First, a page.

There are many different variations on the process of digital print and the variable substitution of data, but they all share two common elements. First, they have place markers where variable data will be inserted and second, the lengths of the fields to be inserted will vary on the finished pieces that are produced. No, it’s not rocket science, but if you don’t analyze the data first to determine your maximum field lengths, you will likely encounter premature line wrapping, which can cause:
- copy and possibly graphics to float off the page
- truncated copy within a text box
Does this really happen? Unfortunately, yes, and we have seen it on many pieces that we have received. Of course, some designs are more vulnerable to these types of challenges than others. Certainly some specialty mailers (such as die cut postcards) that are using larger fonts for greetings and other prominent text can be subject to these problems. But, at the same time, so can a personalized letter that has substitutions within a text box, so there is some degree of vulnerability at all levels. However, with a bit of effective data analysis, pieces can almost always be specifically designed to accommodate maximum lengths for all substitutions.
We shouldn’t expect most designers to perform this type of analysis on their own. After all, it’s not necessarily their strength. However, it is something that they must take into account, and requests can be made for third party vendors to provide a detailed analysis. With this critical information in hand, designers can then select the appropriate fonts and font sizes and allocate sufficient space within the design to accommodate all substitutions.
Before departing this subject I want to make one final observation on how the use of upper case can dramatically affect how much space you may require. Please have a look at the following l’s and L’s:
- 40 l’s: llllllllllllllllllllllllllllllllllllllll
- 40 L’s: LLLLLLLLLLLLLLLLLLLLLLLLLLLLLLLLLLLLLLLL
The foregoing shows the same font at the same font size, but just look at the difference in length when using upper case!
Of course, the other aspect of design is producing something that has appeal, gets read and generates responses. While experienced marketers will already understand these concepts, there may be others out there that can use a couple of tips. If those folks can simply remember “AIDA” when designing their marketing materials, they will be on their way to creating solid marketing pieces. “AIDA” is an acronym that stands for Attention, Interest, Desire and Action and you can read more about it at ChangingMinds.org.
D for Delivery of Your Message
Thus far, we have looked at how you can combat the effects of weak data on your campaigns, how field lengths must be taken into account at the design stage and we’ve touched on the important elements of Attention, Interest, Desire and Action. The last item that we want to examine is how some very successful marketers use data to deliver seamless, “touchy-feely” messages that make the reader feel right at home.
If you want to engage your reader this way, first you must be careful not to turn them off with a lot of servile flattery by using their name in every paragraph. Again, looking at the baker card campaign that I mentioned above, the card only uses two pieces of variable information. The contact name is used in the greeting and the community name is used, but once, to mention that the seeds being promoted might be perfect for the recipient’s own area. There is no fawning, just a plain, insightful message that worked.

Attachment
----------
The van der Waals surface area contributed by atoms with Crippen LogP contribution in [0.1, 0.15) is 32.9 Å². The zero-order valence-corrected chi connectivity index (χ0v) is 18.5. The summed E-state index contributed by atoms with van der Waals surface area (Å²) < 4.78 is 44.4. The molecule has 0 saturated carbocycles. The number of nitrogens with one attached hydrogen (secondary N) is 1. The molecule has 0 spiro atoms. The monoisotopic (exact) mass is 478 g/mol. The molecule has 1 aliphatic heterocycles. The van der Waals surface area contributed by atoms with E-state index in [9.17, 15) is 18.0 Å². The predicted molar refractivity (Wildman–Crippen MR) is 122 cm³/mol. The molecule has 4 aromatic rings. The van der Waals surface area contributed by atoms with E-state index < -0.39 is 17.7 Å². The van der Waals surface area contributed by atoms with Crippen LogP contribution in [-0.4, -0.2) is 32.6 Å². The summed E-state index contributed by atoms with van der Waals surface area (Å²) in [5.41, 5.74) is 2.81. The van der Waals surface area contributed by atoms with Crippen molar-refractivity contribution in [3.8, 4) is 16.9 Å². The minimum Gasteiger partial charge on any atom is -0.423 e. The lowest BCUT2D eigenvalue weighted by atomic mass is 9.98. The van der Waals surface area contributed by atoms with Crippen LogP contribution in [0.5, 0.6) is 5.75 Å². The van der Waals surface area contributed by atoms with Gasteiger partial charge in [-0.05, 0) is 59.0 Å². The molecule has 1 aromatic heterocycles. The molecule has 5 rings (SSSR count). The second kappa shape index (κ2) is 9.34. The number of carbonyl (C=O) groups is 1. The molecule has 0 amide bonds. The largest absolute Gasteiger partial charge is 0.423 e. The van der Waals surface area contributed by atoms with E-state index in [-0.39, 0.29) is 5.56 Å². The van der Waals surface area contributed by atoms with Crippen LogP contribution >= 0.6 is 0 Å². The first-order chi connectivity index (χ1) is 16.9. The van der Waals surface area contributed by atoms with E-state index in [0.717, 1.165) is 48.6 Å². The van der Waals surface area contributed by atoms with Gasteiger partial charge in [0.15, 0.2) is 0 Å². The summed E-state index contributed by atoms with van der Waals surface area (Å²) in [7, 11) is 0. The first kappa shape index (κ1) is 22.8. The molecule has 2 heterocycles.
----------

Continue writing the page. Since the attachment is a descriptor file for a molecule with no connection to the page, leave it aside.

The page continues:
Depending on the richness of the data that you are using, you can also engage your readers at a personal level without even using their names. Your present data may not be as extensive as what I will discuss here, but this type of data is available and, although it can be pricey, it can also be an excellent resource for building your overall client base.
Let’s assume for a moment that we have purchased a list of consumers that suffer from back pain, headache or both. We might also know what their favourite pain remedies are and whether these consumers are brand loyal or using competitors’ brands. This type of data is powerful medicine when used in the hands of a skilled marketer.
Although I’m sure that most people would not structure a letter this way, let’s look at what we would not want to say to someone suffering from back ache that is currently using a competitor’s brand of acetaminophen:
I know that you suffer from back pain and that you are currently using Pain-Whackers acetaminophen for your pain relief.
Dave, we want you to try our. . . .
If you are Dave, are you buying this? Chances are that your reaction would be something along the lines of thinking “Who are these people and where did they get all of this information about me?” as you scrunch up the letter prior to tossing in into “File 13” (the garbage).
Let’s contrast this to the following:
We all know that when back pain and headaches strike, it’s great to have fast-acting relief that we can count on.
The dependability of our advanced ibuprofen is unparalleled when it to comes to delivering. . .
Notice that this letter references both back pain and headaches, leading with the more appropriate (in this case, back pain). By mentioning both ailments in this order, it minimizes the likelihood of raising the suspicious question of, “How’d they know I suffer from back pain?”, as might be the case if only the one ailment were mentioned. Of course, if Dave happened to be a headache sufferer, these would be reversed, as follows:
We all know that when headaches and back pain strike, it’s great to have fast-acting relief that we can count on.
This letter also subtly extols the virtues and an alternate analgesic without mentioning the fact that we know that acetaminophen is currently the pain remedy of choice.
These types of letters can be structured in many different ways and I am sure that you can identify opportunities that you could use in your own industry. However, keeping it subtle and engaging the reader in an insightful way are key.
So, by embracing the philosophy of “less is more”, using specific personal information sparingly, and then tailoring your message to connect with your reader without being obvious, you can certainly deliver your message in a powerful way.
Sir Francis Bacon said “Knowledge is Power” and how you use the knowledge that you have at your disposal can certainly affect the power of you message.
As I said at the outset, I like many of the articles that I am reading and agree whole-heartedly with their objectives. But, I have also heard of some avoidable challenges that have arisen on some third-party projects. I would like to be able to tell you that we win every project that our many friends and associates are involved with, but that would not be true. If we did, I truly believe that we could circumvent these types of problems. However, we have helped to orchestrate quite a few successes in these areas and I hope that readers of this post will be able to use some or all of the ideas presented to drive successful personalized DM projects, minimizing or eliminating the various challenges that we have discussed.
Image credit: Kriss Szkurlatowski (modified)